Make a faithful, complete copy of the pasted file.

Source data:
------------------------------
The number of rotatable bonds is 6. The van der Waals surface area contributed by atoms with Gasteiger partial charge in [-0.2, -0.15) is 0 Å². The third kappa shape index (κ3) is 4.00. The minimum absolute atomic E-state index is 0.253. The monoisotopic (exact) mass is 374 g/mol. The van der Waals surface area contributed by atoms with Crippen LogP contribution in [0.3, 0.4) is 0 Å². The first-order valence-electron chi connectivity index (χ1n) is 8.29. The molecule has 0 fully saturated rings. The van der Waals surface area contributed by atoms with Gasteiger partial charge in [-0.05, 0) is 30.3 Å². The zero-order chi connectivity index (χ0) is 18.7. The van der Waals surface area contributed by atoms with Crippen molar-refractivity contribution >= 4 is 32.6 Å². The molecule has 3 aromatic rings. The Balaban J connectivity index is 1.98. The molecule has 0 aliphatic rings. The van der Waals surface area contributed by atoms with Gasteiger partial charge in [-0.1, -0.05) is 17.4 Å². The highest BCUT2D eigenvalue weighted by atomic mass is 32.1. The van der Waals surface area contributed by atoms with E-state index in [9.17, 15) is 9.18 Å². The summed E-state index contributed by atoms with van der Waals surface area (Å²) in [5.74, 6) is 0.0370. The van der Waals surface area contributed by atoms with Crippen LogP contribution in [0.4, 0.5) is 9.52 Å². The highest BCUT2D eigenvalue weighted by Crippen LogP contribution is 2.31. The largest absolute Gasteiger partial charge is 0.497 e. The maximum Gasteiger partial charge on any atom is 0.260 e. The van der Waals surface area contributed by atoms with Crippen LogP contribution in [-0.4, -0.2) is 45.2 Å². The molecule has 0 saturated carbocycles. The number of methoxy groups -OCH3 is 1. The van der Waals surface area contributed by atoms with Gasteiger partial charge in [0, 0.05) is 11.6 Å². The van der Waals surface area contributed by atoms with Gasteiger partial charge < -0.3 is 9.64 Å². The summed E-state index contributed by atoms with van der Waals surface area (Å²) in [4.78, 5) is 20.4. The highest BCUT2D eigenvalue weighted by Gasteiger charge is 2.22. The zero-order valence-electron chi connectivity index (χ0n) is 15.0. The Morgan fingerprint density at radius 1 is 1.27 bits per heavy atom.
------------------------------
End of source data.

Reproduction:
The number of rotatable bonds is 6. The van der Waals surface area contributed by atoms with Gasteiger partial charge in [-0.2, -0.15) is 0 Å². The third kappa shape index (κ3) is 4.00. The minimum absolute atomic E-state index is 0.253. The monoisotopic (exact) mass is 374 g/mol. The van der Waals surface area contributed by atoms with Crippen LogP contribution in [0.3, 0.4) is 0 Å². The first-order valence-electron chi connectivity index (χ1n) is 8.29. The molecule has 0 fully saturated rings. The van der Waals surface area contributed by atoms with Gasteiger partial charge in [-0.05, 0) is 30.3 Å². The zero-order chi connectivity index (χ0) is 18.7. The van der Waals surface area contributed by atoms with Crippen molar-refractivity contribution >= 4 is 32.6 Å². The molecule has 3 aromatic rings. The Balaban J connectivity index is 1.98. The molecule has 0 aliphatic rings. The van der Waals surface area contributed by atoms with Gasteiger partial charge in [-0.1, -0.05) is 17.4 Å². The highest BCUT2D eigenvalue weighted by atomic mass is 32.1. The van der Waals surface area contributed by atoms with E-state index in [9.17, 15) is 9.18 Å². The summed E-state index contributed by atoms with van der Waals surface area (Å²) in [5.74, 6) is 0.0370. The van der Waals surface area contributed by atoms with Crippen LogP contribution in [0.4, 0.5) is 9.52 Å². The highest BCUT2D eigenvalue weighted by Crippen LogP contribution is 2.31. The largest absolute Gasteiger partial charge is 0.497 e. The maximum Gasteiger partial charge on any atom is 0.260 e. The van der Waals surface area contributed by atoms with Crippen LogP contribution in [-0.4, -0.2) is 45.2 Å². The molecule has 0 saturated carbocycles. The number of methoxy groups -OCH3 is 1. The van der Waals surface area contributed by atoms with Gasteiger partial charge in [0, 0.05) is 11.6 Å². The van der Waals surface area contributed by atoms with Gasteiger partial charge < -0.3 is 9.64 Å². The summed E-state index contributed by atoms with van der Waals surface area (Å²) in [4.78, 5) is 20.4. The highest BCUT2D eigenvalue weighted by Gasteiger charge is 2.22. The zero-order valence-electron chi connectivity index (χ0n) is 15.0. The Morgan fingerprint density at radius 1 is 1.27 bits per heavy atom.